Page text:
Generally, arsenic is known to be a toxic metal and bacterial have devised several mechanisms such as arsenite oxidation, arsenate reduction and methylation to degrade this toxic substance and reduce its toxic effects. As they degrade arsenic in the process, they use it for their own growth through energy generating processes such as arsenite acting as an electron donor while arsenate acts as an electron acceptor.[15] Wolfe-Simon and co-authors claimed that the bacterial strain GFAJ-1 in the process of trying to degrade arsenate in an environment with rich arsenate concentration can replace phosphate with arsenate in its DNA to support bacterial growth. The publication attracted a lot of controversies and the notion was debunked because many scientists carried out experiments on the bacterial incorporation of arsenate into the DNA of GFAJ-1 and could not arrive with the same conclusion of Wolfe-Simon and co-authors.[19] Georgeta and co-authors did an experiment and were able to prove that arsenate can support the growth of bacterial using Escherichia Coli with a tagged radioactive RNA. The tagged RNA led to massive degradation of ribosomal RNA which allowed a large amount of phosphate to support the growth of bacterial cells which are tolerant to arsenate.[20] Many bacterial species have been reported in the degradation of arsenic, and the first bacterium reported in the degradation of arsenic known as herminiimonas arsenicoxydans.[21] Other bacterial involved in the metabolism of arsenic belongs to the species of Bacillus, Delftia, Pseudomonas, Agrobacterium, Firmicutes, Acinetobacter, Crenarchaea, Stenotrophomonas, Achromobacter, Citrobacter, Rhodobium, Clostridium, Methanobacterium and Cyanobacteria.[22][23][24]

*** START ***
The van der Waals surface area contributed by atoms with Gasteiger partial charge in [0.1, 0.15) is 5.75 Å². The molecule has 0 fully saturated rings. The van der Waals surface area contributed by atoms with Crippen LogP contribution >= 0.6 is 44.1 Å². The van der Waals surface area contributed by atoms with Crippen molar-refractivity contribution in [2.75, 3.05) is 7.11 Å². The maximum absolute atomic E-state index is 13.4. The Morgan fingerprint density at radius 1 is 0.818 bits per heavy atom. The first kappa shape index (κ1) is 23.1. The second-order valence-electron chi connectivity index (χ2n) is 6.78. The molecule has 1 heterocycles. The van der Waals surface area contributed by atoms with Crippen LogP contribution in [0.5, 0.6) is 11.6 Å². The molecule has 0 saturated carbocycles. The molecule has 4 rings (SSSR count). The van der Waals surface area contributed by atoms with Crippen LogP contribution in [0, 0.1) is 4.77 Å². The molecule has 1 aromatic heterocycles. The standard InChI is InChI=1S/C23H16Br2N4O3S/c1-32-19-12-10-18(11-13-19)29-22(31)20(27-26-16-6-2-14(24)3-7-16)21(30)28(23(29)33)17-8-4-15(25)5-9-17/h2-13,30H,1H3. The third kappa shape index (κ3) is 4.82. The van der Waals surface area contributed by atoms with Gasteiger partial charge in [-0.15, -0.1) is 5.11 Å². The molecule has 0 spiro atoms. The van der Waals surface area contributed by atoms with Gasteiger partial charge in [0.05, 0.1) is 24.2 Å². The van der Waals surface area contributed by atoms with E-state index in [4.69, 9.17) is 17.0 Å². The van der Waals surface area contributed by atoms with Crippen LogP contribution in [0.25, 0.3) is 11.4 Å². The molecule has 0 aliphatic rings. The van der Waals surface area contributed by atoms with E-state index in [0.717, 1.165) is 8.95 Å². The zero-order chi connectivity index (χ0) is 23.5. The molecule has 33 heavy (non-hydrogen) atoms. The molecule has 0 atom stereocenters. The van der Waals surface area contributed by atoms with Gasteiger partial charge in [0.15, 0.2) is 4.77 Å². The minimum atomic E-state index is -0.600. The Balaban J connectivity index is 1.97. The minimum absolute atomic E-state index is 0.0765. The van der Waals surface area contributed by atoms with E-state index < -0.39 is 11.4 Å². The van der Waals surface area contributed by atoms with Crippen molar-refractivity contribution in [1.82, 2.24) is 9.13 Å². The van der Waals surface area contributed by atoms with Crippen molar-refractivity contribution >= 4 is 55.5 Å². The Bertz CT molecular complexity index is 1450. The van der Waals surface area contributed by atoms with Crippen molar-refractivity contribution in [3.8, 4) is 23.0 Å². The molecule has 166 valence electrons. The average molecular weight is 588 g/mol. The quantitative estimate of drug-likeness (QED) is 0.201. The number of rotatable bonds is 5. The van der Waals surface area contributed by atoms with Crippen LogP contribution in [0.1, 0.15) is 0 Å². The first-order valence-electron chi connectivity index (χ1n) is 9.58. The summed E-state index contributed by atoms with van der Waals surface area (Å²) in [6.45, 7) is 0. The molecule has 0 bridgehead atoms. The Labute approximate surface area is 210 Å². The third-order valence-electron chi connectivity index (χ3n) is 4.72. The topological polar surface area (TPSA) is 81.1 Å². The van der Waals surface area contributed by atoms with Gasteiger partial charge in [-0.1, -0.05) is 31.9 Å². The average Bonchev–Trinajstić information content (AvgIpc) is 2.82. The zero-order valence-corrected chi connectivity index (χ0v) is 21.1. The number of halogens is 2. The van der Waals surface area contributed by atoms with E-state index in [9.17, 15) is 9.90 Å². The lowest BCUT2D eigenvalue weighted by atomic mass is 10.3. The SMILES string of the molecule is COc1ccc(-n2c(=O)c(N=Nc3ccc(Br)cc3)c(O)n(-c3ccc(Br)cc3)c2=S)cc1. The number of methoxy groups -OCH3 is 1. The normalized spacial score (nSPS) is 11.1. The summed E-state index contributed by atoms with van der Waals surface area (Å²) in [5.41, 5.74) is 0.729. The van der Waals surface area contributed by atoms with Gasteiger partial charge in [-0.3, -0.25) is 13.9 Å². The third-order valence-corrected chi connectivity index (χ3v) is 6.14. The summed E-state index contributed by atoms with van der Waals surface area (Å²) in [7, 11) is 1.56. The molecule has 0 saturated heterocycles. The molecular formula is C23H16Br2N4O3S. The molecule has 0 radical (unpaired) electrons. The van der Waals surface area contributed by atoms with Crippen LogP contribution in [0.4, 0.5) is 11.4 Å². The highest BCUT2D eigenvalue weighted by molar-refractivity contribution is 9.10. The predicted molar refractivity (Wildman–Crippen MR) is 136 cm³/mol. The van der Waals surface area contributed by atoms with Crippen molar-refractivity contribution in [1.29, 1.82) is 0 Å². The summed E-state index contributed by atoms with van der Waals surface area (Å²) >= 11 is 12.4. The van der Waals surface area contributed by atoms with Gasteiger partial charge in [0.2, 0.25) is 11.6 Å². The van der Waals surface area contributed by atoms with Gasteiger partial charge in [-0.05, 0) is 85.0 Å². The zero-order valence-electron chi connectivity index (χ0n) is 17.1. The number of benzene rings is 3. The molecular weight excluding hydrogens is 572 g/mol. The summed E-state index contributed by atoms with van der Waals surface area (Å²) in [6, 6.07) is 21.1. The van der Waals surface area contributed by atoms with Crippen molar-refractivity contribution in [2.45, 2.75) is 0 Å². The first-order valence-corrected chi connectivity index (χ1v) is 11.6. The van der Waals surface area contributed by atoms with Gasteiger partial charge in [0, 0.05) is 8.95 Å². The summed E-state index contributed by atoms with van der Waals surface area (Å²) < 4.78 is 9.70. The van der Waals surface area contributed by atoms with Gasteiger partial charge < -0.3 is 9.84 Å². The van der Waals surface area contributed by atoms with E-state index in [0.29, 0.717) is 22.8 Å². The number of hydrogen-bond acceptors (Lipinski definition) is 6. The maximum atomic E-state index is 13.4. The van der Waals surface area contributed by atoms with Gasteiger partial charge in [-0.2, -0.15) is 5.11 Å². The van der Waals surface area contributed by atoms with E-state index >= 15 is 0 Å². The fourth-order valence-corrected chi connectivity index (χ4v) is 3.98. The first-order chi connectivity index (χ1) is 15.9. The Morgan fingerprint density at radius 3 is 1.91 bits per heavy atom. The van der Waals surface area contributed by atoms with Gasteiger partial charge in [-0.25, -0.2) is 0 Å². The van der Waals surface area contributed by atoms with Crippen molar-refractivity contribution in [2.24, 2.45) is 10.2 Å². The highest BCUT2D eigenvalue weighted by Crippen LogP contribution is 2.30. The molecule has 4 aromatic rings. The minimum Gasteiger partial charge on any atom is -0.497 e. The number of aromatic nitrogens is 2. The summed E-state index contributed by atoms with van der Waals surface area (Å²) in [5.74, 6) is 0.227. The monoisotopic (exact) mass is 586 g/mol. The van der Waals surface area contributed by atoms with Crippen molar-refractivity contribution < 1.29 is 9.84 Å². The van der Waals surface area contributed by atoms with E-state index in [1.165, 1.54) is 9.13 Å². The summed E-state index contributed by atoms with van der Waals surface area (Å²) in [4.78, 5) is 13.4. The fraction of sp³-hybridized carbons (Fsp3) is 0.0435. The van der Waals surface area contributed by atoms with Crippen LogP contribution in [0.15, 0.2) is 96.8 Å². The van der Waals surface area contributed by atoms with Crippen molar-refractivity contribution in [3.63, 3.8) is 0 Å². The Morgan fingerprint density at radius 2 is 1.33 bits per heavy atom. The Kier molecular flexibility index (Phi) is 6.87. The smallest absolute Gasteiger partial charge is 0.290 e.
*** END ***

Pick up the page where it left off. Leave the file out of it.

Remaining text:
Arsenite Oxidation